The week that was

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Indy Lifestyle Online
A look back at the week ahead.

31 March 1820: The first American missionaries arrive in Honolulu.

31 March 1889: The Eiffel Tower opens in Paris, the tallest man-made structure on earth.

31 March 1901: Gottlieb Daimler names his new 53mph, 4-cylinder car after his daughter, Mercedes.

31 March 1947: The Bishop of London blames Hollywood for Britain's high divorce rate.

1 April 1902: France cuts the working day for women and children from 11 to 101/2 hours, with a commensurate cut in pay.

1 April 1909: Britain's first double-decker buses start operation in Widnes.

1 April 1946: Wartime restrictions are dropped on the use of elastic in a range of goods including underwear, nightwear, overwear, hose, short armlets, identification bracelets, pocket books, pram covers and umbrellas.

2 April 1801: Nelson, on HMS Elephant, puts the telescope to his blind eye and refuses to obey a command to withdraw from battle with Danish ships.

2 April 1873: British trains are fitted with lavatories, but only in sleeping cars.

2 April 1877: Zazel, the first human cannonball, makes her maiden flight at Westminster aquarium.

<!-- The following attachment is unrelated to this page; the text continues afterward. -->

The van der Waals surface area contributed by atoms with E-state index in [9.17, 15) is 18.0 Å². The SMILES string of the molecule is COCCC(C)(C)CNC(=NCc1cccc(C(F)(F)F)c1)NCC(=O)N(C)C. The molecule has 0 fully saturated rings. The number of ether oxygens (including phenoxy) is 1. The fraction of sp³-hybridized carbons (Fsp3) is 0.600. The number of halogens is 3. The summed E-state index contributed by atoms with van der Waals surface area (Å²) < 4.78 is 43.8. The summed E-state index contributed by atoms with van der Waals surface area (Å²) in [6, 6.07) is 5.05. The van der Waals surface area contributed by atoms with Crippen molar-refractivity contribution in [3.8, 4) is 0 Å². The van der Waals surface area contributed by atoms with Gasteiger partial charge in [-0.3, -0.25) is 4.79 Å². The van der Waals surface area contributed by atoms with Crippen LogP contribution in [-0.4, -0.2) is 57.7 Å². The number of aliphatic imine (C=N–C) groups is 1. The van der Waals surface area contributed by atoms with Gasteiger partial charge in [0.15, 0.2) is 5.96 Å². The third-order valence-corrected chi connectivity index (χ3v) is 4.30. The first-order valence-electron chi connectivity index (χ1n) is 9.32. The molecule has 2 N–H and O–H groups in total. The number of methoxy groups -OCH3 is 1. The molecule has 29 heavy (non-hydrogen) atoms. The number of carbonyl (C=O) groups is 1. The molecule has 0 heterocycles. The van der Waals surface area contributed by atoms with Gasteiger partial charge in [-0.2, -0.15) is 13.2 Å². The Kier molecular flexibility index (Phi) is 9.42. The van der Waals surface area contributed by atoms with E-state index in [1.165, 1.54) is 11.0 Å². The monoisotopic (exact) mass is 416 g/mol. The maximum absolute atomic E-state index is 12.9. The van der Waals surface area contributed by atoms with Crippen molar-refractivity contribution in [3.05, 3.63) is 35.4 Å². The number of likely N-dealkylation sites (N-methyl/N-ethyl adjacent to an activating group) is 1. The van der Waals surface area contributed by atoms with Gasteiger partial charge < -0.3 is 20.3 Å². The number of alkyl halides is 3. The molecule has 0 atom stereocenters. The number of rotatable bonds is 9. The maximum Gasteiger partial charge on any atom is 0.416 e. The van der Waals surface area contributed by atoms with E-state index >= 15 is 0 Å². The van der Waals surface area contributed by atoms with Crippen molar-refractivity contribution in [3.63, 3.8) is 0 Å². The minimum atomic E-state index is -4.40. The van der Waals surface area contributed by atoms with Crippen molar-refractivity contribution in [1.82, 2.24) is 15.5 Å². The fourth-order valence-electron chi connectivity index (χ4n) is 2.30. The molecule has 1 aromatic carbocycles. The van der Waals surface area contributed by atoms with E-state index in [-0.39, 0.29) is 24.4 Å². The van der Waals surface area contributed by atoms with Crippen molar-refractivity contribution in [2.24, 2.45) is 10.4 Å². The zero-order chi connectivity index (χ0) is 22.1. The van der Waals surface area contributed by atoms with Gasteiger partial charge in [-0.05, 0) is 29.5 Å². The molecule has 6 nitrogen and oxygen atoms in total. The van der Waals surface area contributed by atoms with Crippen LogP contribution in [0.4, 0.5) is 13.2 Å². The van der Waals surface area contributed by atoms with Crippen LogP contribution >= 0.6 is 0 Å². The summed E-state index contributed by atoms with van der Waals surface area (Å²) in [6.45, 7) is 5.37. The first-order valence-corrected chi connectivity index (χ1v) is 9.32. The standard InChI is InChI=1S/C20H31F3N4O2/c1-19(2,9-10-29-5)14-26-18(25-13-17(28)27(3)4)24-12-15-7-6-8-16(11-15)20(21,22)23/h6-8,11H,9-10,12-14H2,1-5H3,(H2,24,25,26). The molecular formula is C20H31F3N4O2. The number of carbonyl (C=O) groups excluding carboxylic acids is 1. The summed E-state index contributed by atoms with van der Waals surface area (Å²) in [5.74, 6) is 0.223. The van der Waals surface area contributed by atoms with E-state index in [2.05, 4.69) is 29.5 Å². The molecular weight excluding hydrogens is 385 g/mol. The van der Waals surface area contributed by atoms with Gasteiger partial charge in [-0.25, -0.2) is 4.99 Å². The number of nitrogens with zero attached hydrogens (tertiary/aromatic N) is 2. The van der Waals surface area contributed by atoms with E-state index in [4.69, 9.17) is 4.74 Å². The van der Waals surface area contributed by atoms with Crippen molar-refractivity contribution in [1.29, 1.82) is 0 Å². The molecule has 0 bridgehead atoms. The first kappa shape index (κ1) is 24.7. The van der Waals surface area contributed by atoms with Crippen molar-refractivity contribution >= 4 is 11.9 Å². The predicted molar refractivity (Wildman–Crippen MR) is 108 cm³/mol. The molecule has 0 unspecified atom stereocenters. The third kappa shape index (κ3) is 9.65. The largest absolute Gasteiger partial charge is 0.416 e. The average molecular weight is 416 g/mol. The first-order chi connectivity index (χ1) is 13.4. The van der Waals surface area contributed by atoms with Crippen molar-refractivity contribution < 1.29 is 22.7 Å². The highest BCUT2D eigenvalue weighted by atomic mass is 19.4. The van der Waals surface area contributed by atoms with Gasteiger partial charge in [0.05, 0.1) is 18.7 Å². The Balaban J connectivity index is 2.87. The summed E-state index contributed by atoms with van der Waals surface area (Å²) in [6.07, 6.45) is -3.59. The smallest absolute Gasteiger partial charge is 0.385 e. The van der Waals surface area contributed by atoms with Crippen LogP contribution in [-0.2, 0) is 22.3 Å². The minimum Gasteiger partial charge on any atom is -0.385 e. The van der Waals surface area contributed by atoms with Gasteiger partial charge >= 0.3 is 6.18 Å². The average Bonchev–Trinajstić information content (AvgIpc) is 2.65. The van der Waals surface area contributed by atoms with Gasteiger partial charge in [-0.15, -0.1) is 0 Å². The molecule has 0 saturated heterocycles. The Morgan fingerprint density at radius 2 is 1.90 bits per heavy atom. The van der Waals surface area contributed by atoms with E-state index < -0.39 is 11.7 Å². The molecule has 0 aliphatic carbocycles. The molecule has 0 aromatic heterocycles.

3 April: Feast day of St Pancras of Toarmina, who was sent in the first century to evangelise Sicily. He was said to have been very popular and was stoned to death by brigands. Not to be confused with the St Pancras who was martyred in Rome at the age of 14 in AD304, after whom the London railway station is named.

3 April 1882: Jesse James is shot by Bob Ford.

4 April 1887: Argonia, Kansas, elects Susanna Salter as the world's first woman mayor.

4 April 1911: Massachusetts State Legislature refuses women the right to vote.

4 April 1930: The Archbishop of Canterbury approves free discussion of sex.

4 April 1944: The publisher Victor Gollancz turns down Animal Farm as a "general attack" on Soviet policy.

5 April 1614: First sitting of the "addled parliament", which was dissolved on 7 June without having passed a single Bill.

5 April 1910: Kissing is banned on French railways on the grounds that it causes delay.

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